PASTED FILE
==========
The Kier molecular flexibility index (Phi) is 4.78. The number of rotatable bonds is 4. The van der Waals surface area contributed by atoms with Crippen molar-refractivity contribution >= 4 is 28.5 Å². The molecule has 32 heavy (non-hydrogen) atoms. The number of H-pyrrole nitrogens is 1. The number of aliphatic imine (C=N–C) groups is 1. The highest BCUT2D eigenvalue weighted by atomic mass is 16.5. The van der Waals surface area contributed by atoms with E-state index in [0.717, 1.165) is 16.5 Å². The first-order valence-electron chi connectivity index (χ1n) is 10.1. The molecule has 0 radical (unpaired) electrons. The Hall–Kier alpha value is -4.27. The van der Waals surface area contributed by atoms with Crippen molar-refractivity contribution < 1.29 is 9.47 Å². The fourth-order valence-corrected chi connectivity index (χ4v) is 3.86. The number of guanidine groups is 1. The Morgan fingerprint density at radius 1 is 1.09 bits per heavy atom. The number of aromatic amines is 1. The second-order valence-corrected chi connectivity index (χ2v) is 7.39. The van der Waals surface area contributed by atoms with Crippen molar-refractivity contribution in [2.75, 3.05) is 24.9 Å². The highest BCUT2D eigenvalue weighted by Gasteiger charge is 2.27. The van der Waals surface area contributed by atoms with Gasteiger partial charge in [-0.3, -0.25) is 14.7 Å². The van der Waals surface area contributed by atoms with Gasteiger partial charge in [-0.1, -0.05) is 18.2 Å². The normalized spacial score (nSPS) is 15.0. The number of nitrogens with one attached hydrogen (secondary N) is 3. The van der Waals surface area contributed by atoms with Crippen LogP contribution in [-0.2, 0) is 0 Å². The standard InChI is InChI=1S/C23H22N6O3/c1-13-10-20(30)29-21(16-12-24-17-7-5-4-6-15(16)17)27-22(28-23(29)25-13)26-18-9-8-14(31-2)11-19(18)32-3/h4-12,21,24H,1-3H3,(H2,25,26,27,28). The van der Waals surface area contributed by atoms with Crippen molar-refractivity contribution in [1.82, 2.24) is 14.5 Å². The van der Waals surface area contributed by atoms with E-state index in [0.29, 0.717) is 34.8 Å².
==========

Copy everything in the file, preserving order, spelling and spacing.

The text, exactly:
The Kier molecular flexibility index (Phi) is 4.78. The number of rotatable bonds is 4. The van der Waals surface area contributed by atoms with Crippen molar-refractivity contribution >= 4 is 28.5 Å². The molecule has 32 heavy (non-hydrogen) atoms. The number of H-pyrrole nitrogens is 1. The number of aliphatic imine (C=N–C) groups is 1. The highest BCUT2D eigenvalue weighted by atomic mass is 16.5. The van der Waals surface area contributed by atoms with E-state index in [0.717, 1.165) is 16.5 Å². The first-order valence-electron chi connectivity index (χ1n) is 10.1. The molecule has 0 radical (unpaired) electrons. The Hall–Kier alpha value is -4.27. The van der Waals surface area contributed by atoms with Crippen molar-refractivity contribution < 1.29 is 9.47 Å². The fourth-order valence-corrected chi connectivity index (χ4v) is 3.86. The number of guanidine groups is 1. The Morgan fingerprint density at radius 1 is 1.09 bits per heavy atom. The number of aromatic amines is 1. The second-order valence-corrected chi connectivity index (χ2v) is 7.39. The van der Waals surface area contributed by atoms with Crippen molar-refractivity contribution in [2.75, 3.05) is 24.9 Å². The highest BCUT2D eigenvalue weighted by Gasteiger charge is 2.27. The van der Waals surface area contributed by atoms with Gasteiger partial charge in [-0.3, -0.25) is 14.7 Å². The van der Waals surface area contributed by atoms with Gasteiger partial charge in [-0.1, -0.05) is 18.2 Å². The normalized spacial score (nSPS) is 15.0. The number of nitrogens with one attached hydrogen (secondary N) is 3. The van der Waals surface area contributed by atoms with Crippen LogP contribution in [-0.2, 0) is 0 Å². The standard InChI is InChI=1S/C23H22N6O3/c1-13-10-20(30)29-21(16-12-24-17-7-5-4-6-15(16)17)27-22(28-23(29)25-13)26-18-9-8-14(31-2)11-19(18)32-3/h4-12,21,24H,1-3H3,(H2,25,26,27,28). The van der Waals surface area contributed by atoms with Crippen molar-refractivity contribution in [1.82, 2.24) is 14.5 Å². The van der Waals surface area contributed by atoms with E-state index in [0.29, 0.717) is 34.8 Å².